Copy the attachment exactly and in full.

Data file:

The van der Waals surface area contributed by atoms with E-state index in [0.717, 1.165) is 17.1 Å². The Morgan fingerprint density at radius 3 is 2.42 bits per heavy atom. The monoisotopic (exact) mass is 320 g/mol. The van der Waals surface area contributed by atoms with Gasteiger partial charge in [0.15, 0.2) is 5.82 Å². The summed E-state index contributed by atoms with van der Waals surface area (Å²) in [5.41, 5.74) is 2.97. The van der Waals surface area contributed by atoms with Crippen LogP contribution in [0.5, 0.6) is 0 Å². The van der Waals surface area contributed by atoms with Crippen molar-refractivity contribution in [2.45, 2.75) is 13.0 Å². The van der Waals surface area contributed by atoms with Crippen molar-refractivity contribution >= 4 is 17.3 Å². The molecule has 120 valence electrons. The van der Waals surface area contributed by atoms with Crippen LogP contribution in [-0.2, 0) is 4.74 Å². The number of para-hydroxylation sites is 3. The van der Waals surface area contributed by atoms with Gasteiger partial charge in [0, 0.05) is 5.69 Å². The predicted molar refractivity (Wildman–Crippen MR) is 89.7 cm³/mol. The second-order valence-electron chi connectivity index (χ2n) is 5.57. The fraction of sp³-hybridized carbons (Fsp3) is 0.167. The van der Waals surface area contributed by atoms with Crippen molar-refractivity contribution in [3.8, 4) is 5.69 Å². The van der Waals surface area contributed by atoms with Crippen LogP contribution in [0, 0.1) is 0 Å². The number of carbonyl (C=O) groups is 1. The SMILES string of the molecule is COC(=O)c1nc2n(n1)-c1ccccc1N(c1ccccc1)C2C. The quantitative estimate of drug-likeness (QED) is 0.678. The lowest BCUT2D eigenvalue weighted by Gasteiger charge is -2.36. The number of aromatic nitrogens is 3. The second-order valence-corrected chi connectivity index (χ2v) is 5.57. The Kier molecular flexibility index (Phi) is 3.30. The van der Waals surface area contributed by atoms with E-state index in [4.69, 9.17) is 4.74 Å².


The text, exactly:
The van der Waals surface area contributed by atoms with E-state index in [0.717, 1.165) is 17.1 Å². The Morgan fingerprint density at radius 3 is 2.42 bits per heavy atom. The monoisotopic (exact) mass is 320 g/mol. The van der Waals surface area contributed by atoms with Gasteiger partial charge in [0.15, 0.2) is 5.82 Å². The summed E-state index contributed by atoms with van der Waals surface area (Å²) in [5.41, 5.74) is 2.97. The van der Waals surface area contributed by atoms with Crippen LogP contribution in [0.5, 0.6) is 0 Å². The van der Waals surface area contributed by atoms with Crippen molar-refractivity contribution in [2.45, 2.75) is 13.0 Å². The van der Waals surface area contributed by atoms with Crippen molar-refractivity contribution >= 4 is 17.3 Å². The molecule has 120 valence electrons. The van der Waals surface area contributed by atoms with Crippen LogP contribution in [-0.2, 0) is 4.74 Å². The number of para-hydroxylation sites is 3. The van der Waals surface area contributed by atoms with Gasteiger partial charge in [0, 0.05) is 5.69 Å². The predicted molar refractivity (Wildman–Crippen MR) is 89.7 cm³/mol. The second-order valence-electron chi connectivity index (χ2n) is 5.57. The fraction of sp³-hybridized carbons (Fsp3) is 0.167. The van der Waals surface area contributed by atoms with Crippen molar-refractivity contribution in [3.8, 4) is 5.69 Å². The van der Waals surface area contributed by atoms with Crippen LogP contribution in [0, 0.1) is 0 Å². The number of carbonyl (C=O) groups is 1. The SMILES string of the molecule is COC(=O)c1nc2n(n1)-c1ccccc1N(c1ccccc1)C2C. The quantitative estimate of drug-likeness (QED) is 0.678. The lowest BCUT2D eigenvalue weighted by Gasteiger charge is -2.36. The number of aromatic nitrogens is 3. The second-order valence-corrected chi connectivity index (χ2v) is 5.57. The Kier molecular flexibility index (Phi) is 3.30. The van der Waals surface area contributed by atoms with E-state index in [4.69, 9.17) is 4.74 Å².